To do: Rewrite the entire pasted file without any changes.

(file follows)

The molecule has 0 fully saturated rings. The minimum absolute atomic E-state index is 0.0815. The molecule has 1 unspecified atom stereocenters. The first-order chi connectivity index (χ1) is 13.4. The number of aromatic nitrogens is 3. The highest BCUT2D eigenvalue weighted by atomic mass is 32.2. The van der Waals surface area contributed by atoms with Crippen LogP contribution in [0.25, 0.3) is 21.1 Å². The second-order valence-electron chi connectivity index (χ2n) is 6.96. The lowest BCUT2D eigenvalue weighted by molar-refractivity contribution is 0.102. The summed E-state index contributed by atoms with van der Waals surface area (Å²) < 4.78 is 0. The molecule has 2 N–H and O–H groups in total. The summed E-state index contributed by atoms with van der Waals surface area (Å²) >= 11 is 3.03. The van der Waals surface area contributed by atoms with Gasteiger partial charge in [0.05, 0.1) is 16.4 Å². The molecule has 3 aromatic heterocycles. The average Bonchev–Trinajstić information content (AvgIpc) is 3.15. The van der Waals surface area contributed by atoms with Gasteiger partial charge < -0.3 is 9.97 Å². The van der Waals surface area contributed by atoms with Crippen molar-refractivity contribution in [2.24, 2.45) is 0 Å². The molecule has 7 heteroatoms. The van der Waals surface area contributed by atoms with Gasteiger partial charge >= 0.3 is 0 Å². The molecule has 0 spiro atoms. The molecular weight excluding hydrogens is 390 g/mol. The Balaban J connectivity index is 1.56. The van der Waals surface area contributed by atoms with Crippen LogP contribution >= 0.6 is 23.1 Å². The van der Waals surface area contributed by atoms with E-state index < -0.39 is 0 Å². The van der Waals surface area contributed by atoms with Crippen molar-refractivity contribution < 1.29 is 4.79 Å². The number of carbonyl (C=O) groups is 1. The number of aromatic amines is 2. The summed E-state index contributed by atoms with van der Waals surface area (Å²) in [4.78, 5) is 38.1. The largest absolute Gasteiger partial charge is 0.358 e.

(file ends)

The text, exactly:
The molecule has 0 fully saturated rings. The minimum absolute atomic E-state index is 0.0815. The molecule has 1 unspecified atom stereocenters. The first-order chi connectivity index (χ1) is 13.4. The number of aromatic nitrogens is 3. The highest BCUT2D eigenvalue weighted by atomic mass is 32.2. The van der Waals surface area contributed by atoms with Crippen LogP contribution in [0.25, 0.3) is 21.1 Å². The second-order valence-electron chi connectivity index (χ2n) is 6.96. The lowest BCUT2D eigenvalue weighted by molar-refractivity contribution is 0.102. The summed E-state index contributed by atoms with van der Waals surface area (Å²) < 4.78 is 0. The molecule has 2 N–H and O–H groups in total. The summed E-state index contributed by atoms with van der Waals surface area (Å²) >= 11 is 3.03. The van der Waals surface area contributed by atoms with Gasteiger partial charge in [0.05, 0.1) is 16.4 Å². The molecule has 3 aromatic heterocycles. The average Bonchev–Trinajstić information content (AvgIpc) is 3.15. The van der Waals surface area contributed by atoms with Gasteiger partial charge < -0.3 is 9.97 Å². The van der Waals surface area contributed by atoms with Crippen molar-refractivity contribution in [2.24, 2.45) is 0 Å². The molecule has 7 heteroatoms. The van der Waals surface area contributed by atoms with Gasteiger partial charge >= 0.3 is 0 Å². The molecule has 0 spiro atoms. The molecular weight excluding hydrogens is 390 g/mol. The Balaban J connectivity index is 1.56. The van der Waals surface area contributed by atoms with Crippen LogP contribution >= 0.6 is 23.1 Å². The van der Waals surface area contributed by atoms with E-state index < -0.39 is 0 Å². The van der Waals surface area contributed by atoms with Crippen molar-refractivity contribution < 1.29 is 4.79 Å². The number of carbonyl (C=O) groups is 1. The number of aromatic amines is 2. The summed E-state index contributed by atoms with van der Waals surface area (Å²) in [4.78, 5) is 38.1. The largest absolute Gasteiger partial charge is 0.358 e.